Second Look®: Advanced Linux Threat Detection
Combating modern cyber adversaries with backward-looking signatures (indicators of their past activity) is a losing proposition. When an attack hasn't yet been uncovered by researchers and the malware involved hasn't yet been analyzed, signature-based detection isn't possible. Malware is virtually guaranteed an extended dwell time when you rely on signatures to detect it.
Malware detection based on verifying code in memory is a far more effective approach. With Second Look, you can ensure that Linux systems are running exactly the software they're supposed to be running, and nothing more. The power of memory forensics uncovers stealth malware and alerts on unknown or unexpectedly modified software. Second Look provides assurance that the programs and libraries in memory on Linux servers and workstations, from the kernel to system services and applications, are of known origin and have not been tampered with. Integrity verification detects both known and never-seen-before rootkits, backdoors, and other unauthorized processes.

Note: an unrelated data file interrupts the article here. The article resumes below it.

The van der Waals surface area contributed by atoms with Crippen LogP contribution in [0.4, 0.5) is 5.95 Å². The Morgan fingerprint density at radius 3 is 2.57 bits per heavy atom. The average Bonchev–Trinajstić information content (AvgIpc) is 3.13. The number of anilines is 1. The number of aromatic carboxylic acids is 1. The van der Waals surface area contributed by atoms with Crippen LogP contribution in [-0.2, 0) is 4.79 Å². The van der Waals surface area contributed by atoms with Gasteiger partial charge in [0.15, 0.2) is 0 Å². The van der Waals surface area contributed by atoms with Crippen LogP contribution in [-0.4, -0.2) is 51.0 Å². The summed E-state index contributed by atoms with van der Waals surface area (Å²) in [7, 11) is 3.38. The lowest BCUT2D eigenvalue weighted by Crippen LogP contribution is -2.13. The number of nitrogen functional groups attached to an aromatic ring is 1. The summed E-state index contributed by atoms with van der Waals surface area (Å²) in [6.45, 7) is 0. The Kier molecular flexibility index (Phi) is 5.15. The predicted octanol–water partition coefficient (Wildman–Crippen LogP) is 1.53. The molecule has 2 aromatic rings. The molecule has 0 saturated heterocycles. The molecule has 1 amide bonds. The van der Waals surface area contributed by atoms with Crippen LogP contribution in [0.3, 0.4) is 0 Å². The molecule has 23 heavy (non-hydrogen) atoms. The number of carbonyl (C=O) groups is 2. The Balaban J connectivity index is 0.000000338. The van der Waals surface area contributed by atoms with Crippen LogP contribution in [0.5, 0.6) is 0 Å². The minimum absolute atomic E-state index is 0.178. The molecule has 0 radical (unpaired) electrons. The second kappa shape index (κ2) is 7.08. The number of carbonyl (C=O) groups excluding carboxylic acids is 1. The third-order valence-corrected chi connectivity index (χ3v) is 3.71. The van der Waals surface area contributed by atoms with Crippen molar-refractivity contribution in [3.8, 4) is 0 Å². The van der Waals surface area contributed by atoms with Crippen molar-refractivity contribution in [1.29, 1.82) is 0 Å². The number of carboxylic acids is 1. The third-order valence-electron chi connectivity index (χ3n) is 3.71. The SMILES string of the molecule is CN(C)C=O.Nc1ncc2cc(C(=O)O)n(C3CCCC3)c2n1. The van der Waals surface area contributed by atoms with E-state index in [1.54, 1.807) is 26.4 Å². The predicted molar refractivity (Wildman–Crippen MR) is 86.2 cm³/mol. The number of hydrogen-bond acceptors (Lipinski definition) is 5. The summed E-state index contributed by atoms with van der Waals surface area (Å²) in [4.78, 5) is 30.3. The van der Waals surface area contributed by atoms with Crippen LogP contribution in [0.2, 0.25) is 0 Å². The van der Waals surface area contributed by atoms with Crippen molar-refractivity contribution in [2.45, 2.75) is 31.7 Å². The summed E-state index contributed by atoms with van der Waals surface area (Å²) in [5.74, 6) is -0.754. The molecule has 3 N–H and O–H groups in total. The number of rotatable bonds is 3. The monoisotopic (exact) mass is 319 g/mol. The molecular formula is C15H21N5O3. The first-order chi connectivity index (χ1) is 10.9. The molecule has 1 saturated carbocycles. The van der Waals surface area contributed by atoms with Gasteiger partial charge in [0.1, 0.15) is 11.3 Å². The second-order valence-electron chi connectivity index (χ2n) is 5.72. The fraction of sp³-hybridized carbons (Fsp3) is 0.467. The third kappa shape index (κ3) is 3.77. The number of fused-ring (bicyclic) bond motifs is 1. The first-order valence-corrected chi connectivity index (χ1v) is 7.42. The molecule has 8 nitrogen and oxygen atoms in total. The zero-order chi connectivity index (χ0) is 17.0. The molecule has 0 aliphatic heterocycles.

Second Look can be particularly useful for detecting artifacts of malware in memory such as [code] injection and system call manipulation...
Read more from the Malware Forensics Field Guide for Linux Systems
Second Look operates at enterprise scale and is architected for scalable deployment and ease of integration. Whether you are investigating an incident now, or want to have the best shot at catching intrusions going foward: if you run Linux, Second Look is your tool. Use Second Look to minimize attacker dwell time, ascertain the scope of a compromise, gauge the success of remediation, and ensure that Linux systems throughout the enterprise are running the correct software load.
Our customers include the IT security teams of major corporations, firms which have investigated numerous high-profile security breaches, and government agencies responsible for protecting extraordinarily sensitive data. We support all Linux distributions, with extensive reference data collections to support the analysis and verification of systems running Amazon Linux, CentOS, Debian, Fedora, Oracle Linux, Red Hat Enterprise Linux (RHEL), and Ubuntu.